Martha’s Vineyard iconic lighthouse to move inland from eroding cliffs

AQUINNAH, Mass. – A Martha’s Vineyard lighthouse that is among the most endangered historic landmarks in the U.S. began its gradual march away from a rapidly eroding cliffside on Thursday.

Powerful hydraulic pistons inched the 160-year-old Gay Head Lighthouse roughly 5 feet along steel rails lathered with soap just before noon. The 52-foot-high, 400-ton brick-and-mortar structure is expected to arrive at its final destination – a concrete pad about 135 feet due southeast -as soon as Saturday.

Crews painstakingly dug under the lighthouse earlier this month to lift it about 6 feet off the ground, using a network of hydraulic jacks and wood-and-steel beams.

The beacon, located on the sparsely populated, western edge of the resort island, has been a critical waypoint for mariners since the peak of the whaling trade in the 19th century, warning ships of the coastline and treacherous shoal that extends about a half-mile into the water.

Today, the lighthouse and its dramatic, brilliantly colored cliffside perch are a must-see destination for tourists.

Buddy Vanderhoop, a longtime charter fishing captain whose great uncle was the lighthouse’s first keeper, was among a handful of locals on hand Thursday to observe the start of the move.

“That light right here has been significant for me finding my way back home on more than a thousand occasions,” he said. “You know exactly where you are when you see the red and the white (beam). That was the homestretch.”

Paula Eisenberg, who has lived down the road from the lighthouse since 2002, said the beacon has been a comforting and treasured part of her time on the island.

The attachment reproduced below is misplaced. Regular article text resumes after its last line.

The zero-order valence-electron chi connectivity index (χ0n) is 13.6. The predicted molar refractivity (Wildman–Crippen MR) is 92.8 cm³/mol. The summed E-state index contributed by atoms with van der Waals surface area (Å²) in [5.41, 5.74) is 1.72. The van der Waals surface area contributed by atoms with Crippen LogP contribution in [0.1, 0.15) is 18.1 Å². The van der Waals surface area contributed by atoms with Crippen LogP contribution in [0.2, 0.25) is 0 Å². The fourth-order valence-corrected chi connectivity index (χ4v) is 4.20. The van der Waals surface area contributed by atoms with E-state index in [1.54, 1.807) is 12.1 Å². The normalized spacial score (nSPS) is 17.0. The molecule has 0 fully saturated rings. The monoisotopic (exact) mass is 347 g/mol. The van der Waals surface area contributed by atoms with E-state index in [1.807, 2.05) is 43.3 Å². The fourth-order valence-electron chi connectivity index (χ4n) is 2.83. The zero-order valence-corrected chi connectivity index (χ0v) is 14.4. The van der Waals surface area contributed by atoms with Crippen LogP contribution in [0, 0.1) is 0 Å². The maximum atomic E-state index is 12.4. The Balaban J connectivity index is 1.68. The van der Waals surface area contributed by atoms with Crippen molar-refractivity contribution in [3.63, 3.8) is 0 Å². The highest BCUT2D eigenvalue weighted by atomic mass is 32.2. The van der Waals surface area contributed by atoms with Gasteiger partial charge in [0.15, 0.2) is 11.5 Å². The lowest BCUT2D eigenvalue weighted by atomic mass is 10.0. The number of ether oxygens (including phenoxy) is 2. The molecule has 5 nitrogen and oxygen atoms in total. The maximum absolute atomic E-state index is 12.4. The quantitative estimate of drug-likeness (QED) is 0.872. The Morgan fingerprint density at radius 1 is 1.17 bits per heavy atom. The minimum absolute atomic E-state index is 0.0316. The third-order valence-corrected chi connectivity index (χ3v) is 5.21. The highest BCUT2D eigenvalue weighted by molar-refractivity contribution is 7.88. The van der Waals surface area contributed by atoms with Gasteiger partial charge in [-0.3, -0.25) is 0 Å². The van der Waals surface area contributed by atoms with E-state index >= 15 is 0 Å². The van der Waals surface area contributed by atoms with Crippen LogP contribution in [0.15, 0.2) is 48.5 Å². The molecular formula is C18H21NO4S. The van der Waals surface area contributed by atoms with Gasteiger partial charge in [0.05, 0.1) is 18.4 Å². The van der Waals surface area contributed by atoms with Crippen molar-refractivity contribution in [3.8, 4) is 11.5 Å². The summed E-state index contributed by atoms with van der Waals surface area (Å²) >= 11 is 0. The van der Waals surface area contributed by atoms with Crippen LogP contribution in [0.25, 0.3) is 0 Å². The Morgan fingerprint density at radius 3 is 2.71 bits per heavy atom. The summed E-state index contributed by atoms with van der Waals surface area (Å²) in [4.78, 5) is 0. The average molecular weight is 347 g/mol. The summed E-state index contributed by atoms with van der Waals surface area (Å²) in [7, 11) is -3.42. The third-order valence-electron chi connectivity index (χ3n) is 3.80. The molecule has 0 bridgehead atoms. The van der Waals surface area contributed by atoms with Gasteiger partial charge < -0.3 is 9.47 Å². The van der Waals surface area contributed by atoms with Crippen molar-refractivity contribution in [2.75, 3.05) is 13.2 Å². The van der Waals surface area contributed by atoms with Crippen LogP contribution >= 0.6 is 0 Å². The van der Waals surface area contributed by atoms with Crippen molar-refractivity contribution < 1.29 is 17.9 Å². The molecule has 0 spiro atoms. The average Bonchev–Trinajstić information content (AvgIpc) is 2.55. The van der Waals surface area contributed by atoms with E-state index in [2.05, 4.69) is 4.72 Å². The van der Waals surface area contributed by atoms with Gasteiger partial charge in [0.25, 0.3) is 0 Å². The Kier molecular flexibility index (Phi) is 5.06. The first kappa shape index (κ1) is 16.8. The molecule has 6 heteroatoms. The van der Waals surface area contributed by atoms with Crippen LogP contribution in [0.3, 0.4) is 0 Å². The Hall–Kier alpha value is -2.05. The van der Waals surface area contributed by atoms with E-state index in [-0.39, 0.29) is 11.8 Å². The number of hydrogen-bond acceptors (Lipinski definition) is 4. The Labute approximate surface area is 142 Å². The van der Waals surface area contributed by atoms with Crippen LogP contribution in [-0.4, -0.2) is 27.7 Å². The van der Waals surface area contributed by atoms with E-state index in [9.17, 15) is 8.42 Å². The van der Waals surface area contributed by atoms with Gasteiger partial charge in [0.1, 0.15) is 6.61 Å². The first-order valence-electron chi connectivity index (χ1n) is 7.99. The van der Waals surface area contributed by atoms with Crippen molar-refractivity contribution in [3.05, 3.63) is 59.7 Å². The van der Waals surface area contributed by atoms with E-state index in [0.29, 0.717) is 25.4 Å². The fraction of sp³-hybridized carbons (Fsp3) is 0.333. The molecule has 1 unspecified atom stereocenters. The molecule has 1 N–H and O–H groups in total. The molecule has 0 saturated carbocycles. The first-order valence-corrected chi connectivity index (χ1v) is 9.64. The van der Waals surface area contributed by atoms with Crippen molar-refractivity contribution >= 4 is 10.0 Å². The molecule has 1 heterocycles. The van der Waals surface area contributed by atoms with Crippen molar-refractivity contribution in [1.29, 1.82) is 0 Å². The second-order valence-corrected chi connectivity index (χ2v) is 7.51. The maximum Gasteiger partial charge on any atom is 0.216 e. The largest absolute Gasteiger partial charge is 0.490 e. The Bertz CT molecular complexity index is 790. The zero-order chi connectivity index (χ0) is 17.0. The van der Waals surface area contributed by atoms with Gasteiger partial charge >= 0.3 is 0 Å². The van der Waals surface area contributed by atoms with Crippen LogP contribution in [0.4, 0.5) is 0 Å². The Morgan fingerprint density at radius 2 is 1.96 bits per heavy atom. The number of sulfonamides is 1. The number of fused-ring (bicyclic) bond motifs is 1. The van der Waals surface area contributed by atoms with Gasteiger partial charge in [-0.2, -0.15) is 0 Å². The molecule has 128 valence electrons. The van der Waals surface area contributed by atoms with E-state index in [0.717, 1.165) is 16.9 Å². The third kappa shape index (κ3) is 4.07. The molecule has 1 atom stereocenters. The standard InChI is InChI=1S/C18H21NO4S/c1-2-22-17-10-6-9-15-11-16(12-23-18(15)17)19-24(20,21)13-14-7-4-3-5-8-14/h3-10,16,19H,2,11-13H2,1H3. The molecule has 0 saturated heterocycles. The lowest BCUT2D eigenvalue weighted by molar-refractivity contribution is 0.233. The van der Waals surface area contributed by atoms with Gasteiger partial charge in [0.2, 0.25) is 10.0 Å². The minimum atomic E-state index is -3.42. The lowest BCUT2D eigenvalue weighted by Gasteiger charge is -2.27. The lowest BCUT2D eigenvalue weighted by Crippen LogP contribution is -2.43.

“At night, my husband and I can see the sweep of the lighthouse beam through our bedroom window,” she said. “It’s just a big part of our lives out here and we couldn’t bear the thought of losing it.”

Moving the lighthouse became necessary in recent years because constant landslides caused by ocean waves and groundwater have severely eroded the cliffs, oftentimes at a rate of several feet per year.

The lighthouse is now just 46 feet from the clay-and-sandstone cliff’s edge. Within two years, advocates feared, it would have been too close to the edge to move safely.

“This was a proud symbol of our maritime heritage,” said Len Butler, chairman of a town committee overseeing the relocation project. “We couldn’t let that happen.”

The roughly $3.4 million project is being paid for largely through donations, grants and state and federal funding, though supporters say they’re still about $200,000 shy of their fundraising mark.

Richard Pomroy, the project’s general manager, said workers hope to have the lighthouse back open to the public by early July.

The project’s crew includes seasoned movers that have relocated five lighthouses, including the famed Cape Hatteras Light in North Carolina.

The Gay Head Lighthouse has stood vigil over Vineyard Sound since 1856 and a beacon has existed on the cliffs since 1799.


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